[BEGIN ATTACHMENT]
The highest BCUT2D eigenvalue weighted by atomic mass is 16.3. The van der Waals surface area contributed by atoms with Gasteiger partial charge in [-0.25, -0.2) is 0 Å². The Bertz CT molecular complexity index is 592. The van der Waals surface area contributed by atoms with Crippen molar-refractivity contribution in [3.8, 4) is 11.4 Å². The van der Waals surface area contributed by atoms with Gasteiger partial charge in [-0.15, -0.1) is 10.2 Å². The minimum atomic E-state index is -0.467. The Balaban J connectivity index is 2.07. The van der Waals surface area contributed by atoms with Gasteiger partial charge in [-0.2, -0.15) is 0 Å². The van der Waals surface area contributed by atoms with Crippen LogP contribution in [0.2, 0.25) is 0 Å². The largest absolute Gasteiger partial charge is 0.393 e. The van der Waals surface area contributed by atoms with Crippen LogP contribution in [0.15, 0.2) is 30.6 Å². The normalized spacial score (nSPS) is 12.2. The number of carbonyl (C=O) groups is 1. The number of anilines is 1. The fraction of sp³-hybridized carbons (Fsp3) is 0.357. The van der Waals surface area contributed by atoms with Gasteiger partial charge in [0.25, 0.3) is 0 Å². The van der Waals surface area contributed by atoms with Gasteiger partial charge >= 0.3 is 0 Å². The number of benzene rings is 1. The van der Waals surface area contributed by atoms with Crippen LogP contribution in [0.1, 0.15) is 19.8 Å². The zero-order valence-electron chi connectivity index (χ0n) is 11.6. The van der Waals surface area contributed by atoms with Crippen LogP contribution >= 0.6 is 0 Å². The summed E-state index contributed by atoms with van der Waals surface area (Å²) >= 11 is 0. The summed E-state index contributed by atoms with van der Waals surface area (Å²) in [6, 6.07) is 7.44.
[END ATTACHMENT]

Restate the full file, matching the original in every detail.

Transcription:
The highest BCUT2D eigenvalue weighted by atomic mass is 16.3. The van der Waals surface area contributed by atoms with Gasteiger partial charge in [-0.25, -0.2) is 0 Å². The Bertz CT molecular complexity index is 592. The van der Waals surface area contributed by atoms with Crippen molar-refractivity contribution in [3.8, 4) is 11.4 Å². The van der Waals surface area contributed by atoms with Gasteiger partial charge in [-0.15, -0.1) is 10.2 Å². The minimum atomic E-state index is -0.467. The Balaban J connectivity index is 2.07. The van der Waals surface area contributed by atoms with Gasteiger partial charge in [-0.2, -0.15) is 0 Å². The van der Waals surface area contributed by atoms with Crippen LogP contribution in [0.2, 0.25) is 0 Å². The largest absolute Gasteiger partial charge is 0.393 e. The van der Waals surface area contributed by atoms with Crippen LogP contribution in [0.15, 0.2) is 30.6 Å². The normalized spacial score (nSPS) is 12.2. The number of carbonyl (C=O) groups is 1. The number of anilines is 1. The fraction of sp³-hybridized carbons (Fsp3) is 0.357. The van der Waals surface area contributed by atoms with Gasteiger partial charge in [0.25, 0.3) is 0 Å². The van der Waals surface area contributed by atoms with Gasteiger partial charge >= 0.3 is 0 Å². The number of benzene rings is 1. The van der Waals surface area contributed by atoms with Crippen LogP contribution in [0.1, 0.15) is 19.8 Å². The zero-order valence-electron chi connectivity index (χ0n) is 11.6. The van der Waals surface area contributed by atoms with Crippen LogP contribution >= 0.6 is 0 Å². The summed E-state index contributed by atoms with van der Waals surface area (Å²) >= 11 is 0. The summed E-state index contributed by atoms with van der Waals surface area (Å²) in [6, 6.07) is 7.44.